BGA also worked with Clean Fuels Ohio to support the state’s auto industry and push for comprehensive clean cars policies that will increase EV adoption, support in-state manufacturing, and build zero-emission vehicle (ZEV) infrastructure with high road standards. In addition, BGA continued to help guide the table working on offshore wind in the Great Lakes.
BGA continued to build on our efforts over the past 18 months to lead the discussion and advocacy on utility-scale solar development in Ohio. On June 28, 2021, the Ohio General Assembly passed Senate Bill 52, which places new restrictions on renewable energy development, focusing on solar and wind development, and includes changes to the Ohio Power Siting Board process. With the engagement of our coalition of labor, environmental organizations, and solar developers, we were able to negotiate an exemption of over 40 projects under development in the state.
Near the end of the year, BGA Ohio Regional Program Manager Lee Geisse took part in the Institute for Career Development’s yearly conference and held a workshop focused on how workers can tell their stories in ways that impact public policy debates.
After years of setbacks on climate policies that faced partisan gridlock, Oregon took a big step towards clean energy and passed the 100% Clean Energy Opportunities Act (HB 2021). This landmark legislation commits investor-owned utilities to 100% clean energy by 2050. Additionally, HB 2021 cemented bold labor standards. New labor provisions now require contractors to guarantee health and retirement benefits for workers; emphasizes using project labor agreements; aims for a 15% workforce equity goal for women, people of color, veterans, and persons with disabilities; and maintains an area wage standard tied to Oregon’s prevailing wage. HB 2021 also sets a community renewable grant making fund of $50 million.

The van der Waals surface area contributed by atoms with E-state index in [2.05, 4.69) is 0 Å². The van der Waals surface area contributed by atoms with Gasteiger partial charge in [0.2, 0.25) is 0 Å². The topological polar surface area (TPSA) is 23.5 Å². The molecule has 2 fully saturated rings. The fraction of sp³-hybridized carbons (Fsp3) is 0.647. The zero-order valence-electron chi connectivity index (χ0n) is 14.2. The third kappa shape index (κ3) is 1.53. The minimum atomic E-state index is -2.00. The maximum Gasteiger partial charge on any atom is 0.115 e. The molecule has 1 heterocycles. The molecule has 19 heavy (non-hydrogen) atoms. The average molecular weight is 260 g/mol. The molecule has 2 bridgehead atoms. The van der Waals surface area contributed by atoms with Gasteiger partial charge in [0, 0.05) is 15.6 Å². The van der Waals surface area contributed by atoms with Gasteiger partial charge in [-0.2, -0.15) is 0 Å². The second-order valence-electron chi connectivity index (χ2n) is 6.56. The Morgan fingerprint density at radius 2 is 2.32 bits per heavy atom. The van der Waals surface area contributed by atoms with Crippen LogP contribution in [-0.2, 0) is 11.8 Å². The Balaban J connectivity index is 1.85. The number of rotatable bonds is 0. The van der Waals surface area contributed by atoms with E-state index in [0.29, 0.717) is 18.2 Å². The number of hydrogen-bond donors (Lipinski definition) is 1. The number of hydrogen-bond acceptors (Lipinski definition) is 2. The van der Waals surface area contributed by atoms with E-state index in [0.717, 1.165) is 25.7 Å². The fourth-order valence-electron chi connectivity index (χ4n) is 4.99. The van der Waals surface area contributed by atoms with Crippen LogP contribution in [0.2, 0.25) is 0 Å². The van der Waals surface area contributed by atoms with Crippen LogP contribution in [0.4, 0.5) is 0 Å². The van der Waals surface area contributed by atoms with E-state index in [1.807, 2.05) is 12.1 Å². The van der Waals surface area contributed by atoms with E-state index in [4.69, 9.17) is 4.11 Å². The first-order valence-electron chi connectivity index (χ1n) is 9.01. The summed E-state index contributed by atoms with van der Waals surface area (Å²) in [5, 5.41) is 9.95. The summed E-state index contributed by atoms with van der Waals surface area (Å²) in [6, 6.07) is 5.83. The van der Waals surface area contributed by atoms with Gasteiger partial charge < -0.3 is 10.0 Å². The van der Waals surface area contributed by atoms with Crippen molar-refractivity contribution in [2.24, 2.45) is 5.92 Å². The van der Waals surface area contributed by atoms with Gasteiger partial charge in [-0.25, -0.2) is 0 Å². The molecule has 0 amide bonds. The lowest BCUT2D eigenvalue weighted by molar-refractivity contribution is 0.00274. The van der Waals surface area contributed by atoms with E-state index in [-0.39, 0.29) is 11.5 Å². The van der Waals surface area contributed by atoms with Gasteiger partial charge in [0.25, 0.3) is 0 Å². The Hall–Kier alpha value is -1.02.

Oregon’s frontline communities will now be able to beat the heat with heat pumps and cooling units that will advance the resilience and flexibility of vulnerable communities that experience extreme weather events. Qualifying Oregonians are eligible for grant and loan programs for installation and electric panel updates. This program is due to partnerships between mechanical trades and environmental justice and environmental groups.
The state legislature also passed HB21-1189, which creates additional fence line monitoring requirements for large polluters and requires the publication of pollution information online. This directive is to be updated and/or expanded at least every five years.
Oregon renewed its energy efficiency commitment that requires investor-owned utilities to set aside a percentage of investments into energy efficiency measures. The policy (SB 1149) saw updates that include investments in EV infrastructure, low-income weatherization projects, and renewable energy sources.